ROBERT K. RESSLER: TAKING ON THE MONSTERS
On the Defense
In 1990, Ressler retired from the FBI to continue his career in criminology in another manner. He now directs Forensic Behavioral Services International, and he contributed to and co-authored several books, including Sexual Homicide: Patterns and Motives (1988), The Crime Classification Manual (1992), Whoever Fights Monsters (1992), Justice is Served (1994), and I have Lived in the Monster (1997). His specialties for consultation include:
- Criminal personality profiling
- Sexual assaults
- Threat assessment
- Crime scene analysis
- Hostage negotiation}
He also continues to learn about killers. Although colleagues criticized him for it, soon after he retired, Ressler agreed to serve as a defense expert for the attorney representing serial killer Jeffrey Dahmer. He believedand he was rightthat there was much to learn from getting that close to this infamous cannibal-killer so soon after his incarceration.
Jeffrey Dahmer was an enigma. Living in an apartment in Milwaukee, he burst quite dramatically into public consciousness in July 1991 after a man named Tracy Edwards ran down the street with handcuffs on and told police that someone had tried to murder him. He led them back to apartment #213 and what unfolded afterward was an investigator's nightmare. The smell that hit the officers that evening indicated decomposition and a look inside revealed human heads, intestines, hearts, and kidneys stored in the freezer. But that wasn't all. Bones and rotting body parts lay around the place, along with complete skeletons. Snapshots showed mutilated bodies, and the discovery of chloroform, electric saws, a barrel of acid, and formaldehyde told the rest of the story. In all, investigators were able to find the remains of 11 different men. It took Dahmer's confession to add six more, and his first occurred when he was only 18 years old.
He was living alone in his family home when he felt the need for company. He found a hitchhiker named Steve Hicks and brought him back to the house. They got high together and when Hicks decided to leave, Dahmer smashed a barbell against the back of Hicks' head and then strangled him. "I didn't know how else to keep him there," he told Ressler during their nine-hour interview. He quickly discovered that he was aroused by the captivity of another human being, and then when he cut the body into pieces for disposal, he was excited all over again.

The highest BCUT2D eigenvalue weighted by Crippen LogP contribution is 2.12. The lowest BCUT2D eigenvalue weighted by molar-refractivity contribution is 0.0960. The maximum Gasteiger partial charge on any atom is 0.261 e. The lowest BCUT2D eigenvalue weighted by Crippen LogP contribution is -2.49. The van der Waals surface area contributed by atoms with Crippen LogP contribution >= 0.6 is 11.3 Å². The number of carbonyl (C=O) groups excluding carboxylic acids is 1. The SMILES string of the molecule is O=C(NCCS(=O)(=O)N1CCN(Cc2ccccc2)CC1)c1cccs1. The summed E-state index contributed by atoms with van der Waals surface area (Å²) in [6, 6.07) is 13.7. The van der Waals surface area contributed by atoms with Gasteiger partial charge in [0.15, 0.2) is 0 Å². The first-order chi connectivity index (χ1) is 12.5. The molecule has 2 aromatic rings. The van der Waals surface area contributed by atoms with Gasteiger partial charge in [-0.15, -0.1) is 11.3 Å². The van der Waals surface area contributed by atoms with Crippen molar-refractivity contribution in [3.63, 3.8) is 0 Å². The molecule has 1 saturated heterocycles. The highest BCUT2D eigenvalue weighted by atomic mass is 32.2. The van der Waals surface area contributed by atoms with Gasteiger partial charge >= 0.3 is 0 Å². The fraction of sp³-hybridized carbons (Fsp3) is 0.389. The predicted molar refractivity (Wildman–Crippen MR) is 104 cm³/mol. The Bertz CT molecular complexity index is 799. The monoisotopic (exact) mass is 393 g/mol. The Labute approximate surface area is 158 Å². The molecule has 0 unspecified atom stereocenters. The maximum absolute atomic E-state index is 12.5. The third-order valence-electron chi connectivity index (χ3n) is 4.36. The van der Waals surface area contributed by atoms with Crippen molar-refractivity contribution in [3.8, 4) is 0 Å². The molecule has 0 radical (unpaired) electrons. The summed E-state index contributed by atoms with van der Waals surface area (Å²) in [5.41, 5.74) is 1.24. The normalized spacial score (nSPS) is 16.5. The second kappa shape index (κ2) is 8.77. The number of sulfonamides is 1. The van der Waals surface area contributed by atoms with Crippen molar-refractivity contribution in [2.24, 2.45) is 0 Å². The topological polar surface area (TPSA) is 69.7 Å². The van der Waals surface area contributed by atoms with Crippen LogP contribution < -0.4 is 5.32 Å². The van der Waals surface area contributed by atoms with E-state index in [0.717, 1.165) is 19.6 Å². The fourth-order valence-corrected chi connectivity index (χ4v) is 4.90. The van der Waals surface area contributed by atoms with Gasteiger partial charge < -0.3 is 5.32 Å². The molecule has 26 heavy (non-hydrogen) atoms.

When he moved in with his grandmother, he planned to dig up the body of a young man who had recently died, but thwarted in that, he began again to pick up men to bring back. There he'd drug and strangle them, and then have sex with the corpse. After that, he dismembered them. One man he believed he'd beaten to death while intoxicated.
Then he got his own apartment and followed his compulsions with more regularity. In an effort to create "zombie-like" slaves, compliant and without intellect, he tried drilling holes into the heads of his unconscious victims and injecting acid or boiling water into their skulls. (One man actually walked mindlessly out the door but was soon retrieved.) He also tried to cut off the faces of his victims and keep masks, but was unable to preserve them correctly. While he was careless at times, so were the police, so he managed to get away with murder again and again until he was finally stopped.
When defense attorney Gerry Boyle asked for an expert opinion, Ressler made it clear that while he was free to work for either side on a given case, he would not take one on that made him uncomfortable. "The agreement I had with Gerry Boyle was that he was not trying to get Dahmer off the hook and released back into free society. The best that would happen was that Dahmer would spend the rest of his life in a mental institution. In fact, if he were cured there, Boyle was holding back some of the homicides where Dahmer could be considered sane, so that if he were freed, he would have to go back to court and be prosecuted for those other cases. It was a foolproof defense that served Dahmer's interests as a mentally ill person and at the same time served society's interests. So I went along with it because toward the end of his murders, I believed he was mentally ill, where he was not in the beginning. Over the course of his 17 homicides, he showed some decompensation of his mental state. He was organized at the beginning and became disorganized at the end. With that in mind, my task was to interview him at length and give Boyle a report. It was worth it for me just to learn more about this type of behavior."
Even as Ressler broadened his expertise domestically, he was also called into cases abroad, and one he remembers well involved a serial killer whose violence exceeded many of the more notorious murderers in the US.